New Study Reveals Interesting Link Between Men’s Height And Divorce

Tall or short may affect more than just a man’s suit size — according to a new study it may also impact the success of his marriage.
Sociologists from NYU combed through data using the Panel Study of Income Dynamics (PSID) — which has collected information on the same 4,500 families since 1968.
For the study, researchers analyzed data from 1986 — the first year height was recorded — through 2011 to determine if a man’s height affected relationship dynamics. Men were classified as short (less than 66” in 1986; less than 67” in 2009), average, or tall (more than 73” in 1986; more than 74” in 2009).

Researchers also measured income, education and the height difference between spouses once the men were actually married. For example, in 1986, 92.7 percent of men were taller than their spouses; in 2009, 92.2 percent were taller.
From the data, researchers found major differences in relationship patterns between short and tall men.
Love lives of short men:
Short men were found to marry later in life than average or tall men, but were 32 percent less likely to divorce. They were also more likely to marry less educated and younger women. Once married, they did less of the housework and earned a much higher income than their spouse.
Why? The researchers hypothesize that because height is related to masculinity, short men may use other aspects of the relationship — income, housework — to demonstrate their manliness. “Short men may exchange their breadwinner status for less housework … because a lower share of housework or a higher share of relative earnings allow short men to enact traditional gender ideals, thereby performing their masculinity in the absence of symbolic anthropomorphic differences,” the researchers write in the paper.
Love lives of tall men:
Tall men were found to marry sooner in life, but were more at risk for divorce later on, as shorter men had more stable marriages. However, researchers note that the link between short men and stable marriages could be because they chose to marry later (or didn’t have the option until later).
Tall men were also more likely to marry women closer to their age, and who were better-educated.
Why? “From the perspective of relationship exchange models, this indicates that the tallest men exchange their attractive attribute (height) for better-educated spouses, while short men are unable to do so,” the researchers write.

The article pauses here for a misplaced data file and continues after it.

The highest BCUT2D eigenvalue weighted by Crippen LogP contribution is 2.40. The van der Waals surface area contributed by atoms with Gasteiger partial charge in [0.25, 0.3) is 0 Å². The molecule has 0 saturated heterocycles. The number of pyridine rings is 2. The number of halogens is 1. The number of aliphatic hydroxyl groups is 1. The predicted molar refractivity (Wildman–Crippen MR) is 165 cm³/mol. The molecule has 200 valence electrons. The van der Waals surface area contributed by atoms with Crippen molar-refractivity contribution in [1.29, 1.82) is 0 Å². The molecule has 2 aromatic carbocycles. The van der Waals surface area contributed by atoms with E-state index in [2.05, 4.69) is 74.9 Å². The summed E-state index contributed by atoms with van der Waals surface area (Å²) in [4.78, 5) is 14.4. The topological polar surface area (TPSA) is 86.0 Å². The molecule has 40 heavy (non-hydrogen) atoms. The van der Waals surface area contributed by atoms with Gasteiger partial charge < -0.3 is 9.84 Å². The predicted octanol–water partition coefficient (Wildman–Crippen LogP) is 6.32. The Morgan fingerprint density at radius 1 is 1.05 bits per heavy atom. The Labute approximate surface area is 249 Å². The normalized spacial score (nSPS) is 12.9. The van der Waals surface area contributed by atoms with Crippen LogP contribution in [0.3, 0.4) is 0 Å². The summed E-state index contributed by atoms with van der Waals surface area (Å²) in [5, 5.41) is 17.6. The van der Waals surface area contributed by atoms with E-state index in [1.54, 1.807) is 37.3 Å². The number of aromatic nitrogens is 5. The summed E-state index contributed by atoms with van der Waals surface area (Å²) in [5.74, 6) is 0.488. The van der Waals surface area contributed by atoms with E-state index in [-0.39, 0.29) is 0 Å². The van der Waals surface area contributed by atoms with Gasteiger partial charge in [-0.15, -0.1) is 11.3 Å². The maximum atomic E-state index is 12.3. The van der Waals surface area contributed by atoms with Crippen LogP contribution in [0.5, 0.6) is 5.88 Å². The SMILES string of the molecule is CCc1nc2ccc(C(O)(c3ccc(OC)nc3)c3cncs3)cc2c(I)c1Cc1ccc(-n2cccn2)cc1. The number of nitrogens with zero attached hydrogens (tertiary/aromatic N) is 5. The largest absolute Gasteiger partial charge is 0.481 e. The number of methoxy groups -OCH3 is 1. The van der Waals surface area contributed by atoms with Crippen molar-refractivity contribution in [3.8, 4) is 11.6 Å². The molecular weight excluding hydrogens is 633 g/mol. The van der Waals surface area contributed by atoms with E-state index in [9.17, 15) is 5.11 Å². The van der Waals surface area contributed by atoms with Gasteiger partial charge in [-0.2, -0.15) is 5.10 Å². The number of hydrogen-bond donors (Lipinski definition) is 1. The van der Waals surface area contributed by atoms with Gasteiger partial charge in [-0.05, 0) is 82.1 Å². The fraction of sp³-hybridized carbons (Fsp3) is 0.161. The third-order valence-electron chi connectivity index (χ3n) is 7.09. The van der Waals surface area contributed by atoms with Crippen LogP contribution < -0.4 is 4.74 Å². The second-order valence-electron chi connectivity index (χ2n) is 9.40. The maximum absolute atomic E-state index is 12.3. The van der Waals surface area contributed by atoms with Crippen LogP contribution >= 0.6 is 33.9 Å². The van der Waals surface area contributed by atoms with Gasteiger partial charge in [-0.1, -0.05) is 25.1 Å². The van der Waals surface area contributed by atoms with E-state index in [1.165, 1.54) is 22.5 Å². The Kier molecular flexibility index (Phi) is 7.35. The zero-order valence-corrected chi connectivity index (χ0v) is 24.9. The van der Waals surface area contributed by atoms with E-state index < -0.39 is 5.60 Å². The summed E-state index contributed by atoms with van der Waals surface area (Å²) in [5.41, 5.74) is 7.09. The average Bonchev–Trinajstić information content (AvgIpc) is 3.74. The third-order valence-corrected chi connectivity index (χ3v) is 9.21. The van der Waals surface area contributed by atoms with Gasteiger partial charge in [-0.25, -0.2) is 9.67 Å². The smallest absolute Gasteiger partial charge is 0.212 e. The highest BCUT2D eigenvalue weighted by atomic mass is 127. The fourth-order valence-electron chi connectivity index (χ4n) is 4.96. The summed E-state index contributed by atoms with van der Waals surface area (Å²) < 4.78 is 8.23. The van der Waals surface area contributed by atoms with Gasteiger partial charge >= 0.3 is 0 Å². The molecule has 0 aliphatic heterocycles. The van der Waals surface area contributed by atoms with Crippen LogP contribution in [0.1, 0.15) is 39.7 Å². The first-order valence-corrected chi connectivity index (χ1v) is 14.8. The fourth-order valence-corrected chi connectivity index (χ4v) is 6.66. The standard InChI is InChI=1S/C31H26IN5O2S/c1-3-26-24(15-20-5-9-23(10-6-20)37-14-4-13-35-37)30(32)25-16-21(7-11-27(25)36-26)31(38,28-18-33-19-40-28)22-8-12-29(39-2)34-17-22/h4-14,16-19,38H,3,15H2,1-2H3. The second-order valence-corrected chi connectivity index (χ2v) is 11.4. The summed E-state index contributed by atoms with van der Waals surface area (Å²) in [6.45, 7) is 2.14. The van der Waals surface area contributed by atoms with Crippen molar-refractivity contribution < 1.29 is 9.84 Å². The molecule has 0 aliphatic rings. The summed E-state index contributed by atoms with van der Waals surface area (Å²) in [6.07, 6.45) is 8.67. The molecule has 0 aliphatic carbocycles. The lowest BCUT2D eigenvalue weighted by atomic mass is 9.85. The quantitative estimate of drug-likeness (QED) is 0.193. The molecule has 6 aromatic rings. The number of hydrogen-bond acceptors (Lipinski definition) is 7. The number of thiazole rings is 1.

It should be noted that this data suggests a trend which occurred from 1986 to 2011, and of course does not apply to all couples. However, it does shed light on an interesting topic.
As the researchers explain in the paper, “Marriage and divorce have implications for socioeconomic stratification and asset accumulation, our observed effects suggest that men’s height may indirectly affect their economic status and socioeconomic mobility through these demographic processes.”
What do you think of the findings? Sound off below!

9 thoughts on “New Study Reveals Interesting Link Between Men’s Height And Divorce

  1. Tall men divorce more often because tall men attract more women and therefore have more opportunities to cheat on their wives. Short men don't have as many cheating opportunities and stay "loyal" because of that lack of opportunity. Most of my friends are tall. They all cheat on their wives. I am short. I never cheated on my wife.

    1. And you are saying this is because you don't have the opportunity to do so? Or is it because you love your wife and have a different set of morals than your friends?

  2. So women are selective because they can be. Also I heard that beautiful and thin women have much more options than fat or unattractive women. The world is not the least bit fair but we keep making studies to tell us the obvious

  3. I am a short man 5'5 and I agree with the study, ask any short man if if he tells the truth he will also agree, We are discriminated against just because we are short throughout our lives.

  4. There's a much more substantial piece of height-related stats that people ought to be aware of: other things being equal, every extra inch of height means a year less to live. BTW, this height-to-longevity correlation nicely explains the gender gap in life expectancy.

  5. I agree 100%! My dad is short and he has been one of the most hardest working man I've ever met. I married and quickly divorced a tall man, he was worth 0.

  6. What a study, do these people have anything else to do than do studies like this. I wonder how many of them are short or tall. I have a 5 foot 7 good looking muscular husband who I have been married to for 42 years and would not trade him for anything!

  7. It is interesting to me that people find shortness in a man (or woman) as a negative. Being shorter doesn't effect the brain and its not like we are cavemen who need to be big and tall to survive in our urban world.

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